Lumbini History Lessons

Day 11 October 13th 2014
Lumbini, Nepal

Today was another jam packed day full of historical site seeing. We started our journey at the ancient ruins of the palace Buddha was raised. Here’s a fun fact, there were actually 4  Buddhas throughout history, each came at a time when peace and enlightenment was at its lowest in society. The most recent Buddha of our time is Siddhartha. The second site we visited was the ruins where the most recent Buddha renounced himself. Here Metteyya shared one of his famous dharma talks about the site. Sadly I seem to have the memory of a goldfish these days and cannot come up with a proper summary of the story.






We made our way then to an ancient pillar which signified the birth place of the second Buddha. From there we travelled to see this gorgeous manmade lake in the area used for irrigation purposes. There we saw a few cranes (or they may have been storks), children playing in the river and passed a decorated elephant walking in the side of the road.



Lunch was spent at the “party palace” (just an ordinary hotel but had a sign on the front promoting party palace). After lunch we were given fennel, sugar and this dried herb that looked kinda like nutmeg to help with digestion…. Well the first two were meant to help with digestion the third (nutmeg looking thing) turned out to be used an herbal hallucinogenic…. Sadly I did not hear that so I took one, put it in my mouth and started chewing it for a good twenty minutes before I asked Cornelia why it had no taste. She and Susan’s jaws dropped when I asked that and told me what it was and if I chewed it too long my teeth would turn red! I spit the thing out right then and there, luckily no side effects were felt 🙂


After lunch we went to two more historical sites the second was the place were Buddha announced who the next Buddha would be. At the first site we were followed around by all the children in the village. We were a spectacle to them and we felt like movie stars. The children loved getting their photos taken and seeing the digital images played back to them.










The evening was spent at the peace pagoda built by the Japanese as well as saw the crane sanctuary. To get there we first stopped at the hotel for a quick break, 10 minutes was our time limit and boy that could not have been truer. We were all in the car about 10 minutes from the hotel when Susan noticed someone was missing…. We ended up driving away without Fei! Luckily we noticed in time and the second van was able to go back and get her!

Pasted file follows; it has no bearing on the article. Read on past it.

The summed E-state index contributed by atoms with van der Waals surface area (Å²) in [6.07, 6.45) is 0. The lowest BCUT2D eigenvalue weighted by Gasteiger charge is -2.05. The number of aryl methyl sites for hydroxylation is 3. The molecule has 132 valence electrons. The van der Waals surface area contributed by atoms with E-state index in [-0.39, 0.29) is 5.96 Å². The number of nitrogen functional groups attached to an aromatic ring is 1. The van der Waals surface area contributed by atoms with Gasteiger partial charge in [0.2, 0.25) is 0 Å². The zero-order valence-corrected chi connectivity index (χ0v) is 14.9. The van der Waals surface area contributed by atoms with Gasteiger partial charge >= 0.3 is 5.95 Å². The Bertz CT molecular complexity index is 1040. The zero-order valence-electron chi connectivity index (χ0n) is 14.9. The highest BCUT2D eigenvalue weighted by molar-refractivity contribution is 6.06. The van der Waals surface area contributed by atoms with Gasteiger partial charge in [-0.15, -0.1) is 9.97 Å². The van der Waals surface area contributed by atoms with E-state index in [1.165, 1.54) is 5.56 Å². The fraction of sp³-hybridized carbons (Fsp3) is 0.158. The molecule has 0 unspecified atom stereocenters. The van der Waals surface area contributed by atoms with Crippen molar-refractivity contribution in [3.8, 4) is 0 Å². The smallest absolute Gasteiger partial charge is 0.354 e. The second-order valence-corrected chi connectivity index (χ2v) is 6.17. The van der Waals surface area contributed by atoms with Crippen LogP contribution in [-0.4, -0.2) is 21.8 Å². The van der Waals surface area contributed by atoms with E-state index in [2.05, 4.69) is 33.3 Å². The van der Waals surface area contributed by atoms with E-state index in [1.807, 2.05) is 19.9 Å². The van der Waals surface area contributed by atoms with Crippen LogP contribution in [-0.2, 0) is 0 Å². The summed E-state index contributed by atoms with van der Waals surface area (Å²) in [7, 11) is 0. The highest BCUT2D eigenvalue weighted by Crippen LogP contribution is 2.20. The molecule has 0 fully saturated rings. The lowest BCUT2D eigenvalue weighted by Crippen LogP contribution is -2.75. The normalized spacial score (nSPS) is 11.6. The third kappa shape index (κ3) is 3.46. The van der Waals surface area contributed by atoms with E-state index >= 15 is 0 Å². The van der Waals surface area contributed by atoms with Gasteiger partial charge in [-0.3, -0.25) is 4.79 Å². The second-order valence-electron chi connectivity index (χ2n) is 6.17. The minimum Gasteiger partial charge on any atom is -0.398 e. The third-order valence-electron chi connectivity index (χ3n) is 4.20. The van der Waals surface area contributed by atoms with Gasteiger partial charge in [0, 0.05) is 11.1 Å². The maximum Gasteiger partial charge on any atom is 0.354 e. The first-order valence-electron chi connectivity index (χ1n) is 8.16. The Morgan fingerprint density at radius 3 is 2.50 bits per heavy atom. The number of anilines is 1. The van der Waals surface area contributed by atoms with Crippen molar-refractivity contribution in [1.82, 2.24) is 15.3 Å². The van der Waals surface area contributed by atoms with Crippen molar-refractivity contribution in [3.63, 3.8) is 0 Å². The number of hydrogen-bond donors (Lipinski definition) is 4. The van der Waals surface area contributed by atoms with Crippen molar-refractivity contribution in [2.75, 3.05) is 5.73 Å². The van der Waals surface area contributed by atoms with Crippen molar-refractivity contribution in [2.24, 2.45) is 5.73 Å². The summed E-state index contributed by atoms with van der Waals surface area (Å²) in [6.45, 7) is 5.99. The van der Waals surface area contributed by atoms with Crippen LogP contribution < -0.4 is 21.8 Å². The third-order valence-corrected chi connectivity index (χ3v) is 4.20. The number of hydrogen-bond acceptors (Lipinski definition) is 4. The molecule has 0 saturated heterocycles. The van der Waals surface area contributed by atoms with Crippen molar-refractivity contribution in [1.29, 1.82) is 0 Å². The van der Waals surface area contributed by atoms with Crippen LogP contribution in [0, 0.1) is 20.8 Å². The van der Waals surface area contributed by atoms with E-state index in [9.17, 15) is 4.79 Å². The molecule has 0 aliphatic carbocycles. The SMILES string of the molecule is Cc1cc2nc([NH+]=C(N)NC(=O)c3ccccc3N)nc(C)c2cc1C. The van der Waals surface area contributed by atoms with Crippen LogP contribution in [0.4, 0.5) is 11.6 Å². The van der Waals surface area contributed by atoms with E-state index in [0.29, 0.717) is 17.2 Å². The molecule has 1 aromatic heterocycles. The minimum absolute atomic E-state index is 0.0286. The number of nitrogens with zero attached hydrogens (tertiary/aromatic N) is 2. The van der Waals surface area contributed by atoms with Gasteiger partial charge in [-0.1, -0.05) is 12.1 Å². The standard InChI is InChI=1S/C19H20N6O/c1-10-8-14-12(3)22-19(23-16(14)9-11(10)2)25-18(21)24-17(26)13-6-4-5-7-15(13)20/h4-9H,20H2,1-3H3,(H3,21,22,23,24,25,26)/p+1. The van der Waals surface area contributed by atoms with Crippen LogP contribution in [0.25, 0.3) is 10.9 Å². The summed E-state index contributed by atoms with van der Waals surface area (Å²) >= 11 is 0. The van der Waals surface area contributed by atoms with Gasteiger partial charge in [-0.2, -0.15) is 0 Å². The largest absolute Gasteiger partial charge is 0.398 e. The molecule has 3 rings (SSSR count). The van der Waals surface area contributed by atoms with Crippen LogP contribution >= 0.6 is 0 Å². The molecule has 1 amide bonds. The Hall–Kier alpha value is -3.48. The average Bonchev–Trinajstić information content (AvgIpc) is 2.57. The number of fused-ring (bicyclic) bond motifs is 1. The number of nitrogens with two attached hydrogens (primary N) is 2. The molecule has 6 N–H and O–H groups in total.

We learned while at the peace pagoda that the cranes in Lumbini are so sensitive to the environment that due to an increase in pesticide use on the lands and therefore increased pesticide concentrations in the water, these birds’ egg shells are getting thinner each year. They are so sensitive that if the shells are touched, they are likely to not hatch. That’s why the sanctuary was built, to hopefully give the cranes the spaced needed to continue their population.

P.S We had to use the toilet at one site and it turned out it cost 3 Nepali rupees for going #1 and 5 Nepali rupees for going #2…. would not be the most pleasant job determining how much customers owed.


One thought on “Lumbini History Lessons

  1. It sounds like they gave you Paan or, the correct name, Betel Nut? It was very popular when I first visited India and I was offered some prepared in the correct fashion: wrapped in a leaf along with other condiments. It turned peoples’ whole mouth a bright red and destroyed their teeth. Anyway, the stuff was foul and I didn’t have it in my mouth long enough to have any narcotic effects. I recall having the same reaction to my first cigarette.

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